Learning Old-Time Fiddle Appalachian Style with Alan Jabbour:
10 Easy Pieces, an Interview, and Tune Transcriptions.
Click here to read a review of this video.
Below is the release announcement for Learning Old-Time Fiddle Appalachian Style with Alan Jabbour
including a list of the tracks taught on the tape:
home of fiddler Donna Hébert. Marsha Schoeffler, who is both a professional videographer and a fiddler, videotaped it,
and Donna and Marsha produced and edited the final product. It is published by In the Groove Workshops and is
available in both DVD and VHS form. In the only review thus far, Stacy Phillips praised it in the current issue of Fiddler
Magazine, Vol. 10, No. 2, p. 58.

I teach ten tunes on the tape. The video segments for the first six tunes include discussion of key Appalachian bowing
patterns and other stylistic issues. I play the tunes up-to-speed, slow, and at a medium tempo to make the notes, bowings,
and ornaments easier to follow. Much of the time the video shows both the main camera angle and a boxed separate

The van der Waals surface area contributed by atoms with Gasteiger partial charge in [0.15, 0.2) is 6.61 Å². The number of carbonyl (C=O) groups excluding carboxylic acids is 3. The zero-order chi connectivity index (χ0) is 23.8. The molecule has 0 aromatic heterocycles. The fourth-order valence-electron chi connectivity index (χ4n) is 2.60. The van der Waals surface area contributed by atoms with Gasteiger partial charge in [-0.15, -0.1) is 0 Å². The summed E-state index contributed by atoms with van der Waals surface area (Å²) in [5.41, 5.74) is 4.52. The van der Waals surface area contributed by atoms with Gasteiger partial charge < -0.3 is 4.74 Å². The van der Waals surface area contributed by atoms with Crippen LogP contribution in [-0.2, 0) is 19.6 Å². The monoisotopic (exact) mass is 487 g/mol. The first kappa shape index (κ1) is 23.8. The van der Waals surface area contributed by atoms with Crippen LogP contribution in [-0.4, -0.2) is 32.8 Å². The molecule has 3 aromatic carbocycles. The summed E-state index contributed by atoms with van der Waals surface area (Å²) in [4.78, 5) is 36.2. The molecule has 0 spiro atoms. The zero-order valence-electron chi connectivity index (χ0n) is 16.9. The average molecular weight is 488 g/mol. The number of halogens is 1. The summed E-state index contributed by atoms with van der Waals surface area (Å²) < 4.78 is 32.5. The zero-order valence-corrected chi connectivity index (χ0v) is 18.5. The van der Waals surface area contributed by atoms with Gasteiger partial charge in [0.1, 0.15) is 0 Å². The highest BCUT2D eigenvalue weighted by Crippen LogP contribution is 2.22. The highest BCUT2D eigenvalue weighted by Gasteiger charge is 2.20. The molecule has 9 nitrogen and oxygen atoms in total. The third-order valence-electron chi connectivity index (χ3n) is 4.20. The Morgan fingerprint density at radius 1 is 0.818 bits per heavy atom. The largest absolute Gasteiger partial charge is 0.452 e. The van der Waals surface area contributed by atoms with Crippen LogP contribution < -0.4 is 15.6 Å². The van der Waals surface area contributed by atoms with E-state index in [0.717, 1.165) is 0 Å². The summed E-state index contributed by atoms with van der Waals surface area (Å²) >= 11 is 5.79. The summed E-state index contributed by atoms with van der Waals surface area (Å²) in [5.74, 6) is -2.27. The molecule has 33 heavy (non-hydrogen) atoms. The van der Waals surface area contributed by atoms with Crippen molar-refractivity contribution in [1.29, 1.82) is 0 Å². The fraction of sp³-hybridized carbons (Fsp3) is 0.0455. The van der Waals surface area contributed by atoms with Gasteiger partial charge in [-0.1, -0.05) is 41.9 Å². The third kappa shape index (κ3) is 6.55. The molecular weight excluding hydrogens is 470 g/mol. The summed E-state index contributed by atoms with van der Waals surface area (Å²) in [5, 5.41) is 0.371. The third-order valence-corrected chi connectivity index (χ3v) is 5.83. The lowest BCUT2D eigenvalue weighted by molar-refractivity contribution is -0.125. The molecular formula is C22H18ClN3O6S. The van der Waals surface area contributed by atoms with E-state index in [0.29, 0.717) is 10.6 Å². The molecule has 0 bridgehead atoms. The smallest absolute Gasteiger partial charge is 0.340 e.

camera angle, to help viewers catch intricate bowing patterns from two perspectives. Then the video presents four tunes
taught to workshop participants using cross-tunings. One piece, "Old Joe Clark," appears in standard tuning, then later in
cross-tuning, so I suppose the "ten easy pieces" are really just nine. All this consumes a little less than an hour, and the
tape concludes with a half-hour interview of me by Donna Hébert on various subjects relating to the art of fiddling. Here
are the contents:


Old Joe Clark

Shortening Bread

West Virginia Highway

Over the Waterfall

Peekaboo Waltz

Sandy Boys

Old Joe Clark

Old Sledge

Silver Lake


The enclosed booklet also includes transcriptions of all the tunes with bowing patterns marked.

It has been a privilege working with Donna Hébert and Marsha Schoeffler, who are professionals in both videography and
fiddling. I can promise (or should warn) that this is not a carefully scripted and rehearsed instructional video of the sort
one encounters elsewhere. It was shot and is edited like a documentary, and one gets essentially unfiltered segments of
me doing what I normally do in lectures and workshops around the country. The video does not gear itself to teaching
fiddle basics. It presumes that the user has the basics and wants to learn more about bowing patterns and other stylistic
mysteries of Appalachian fiddling.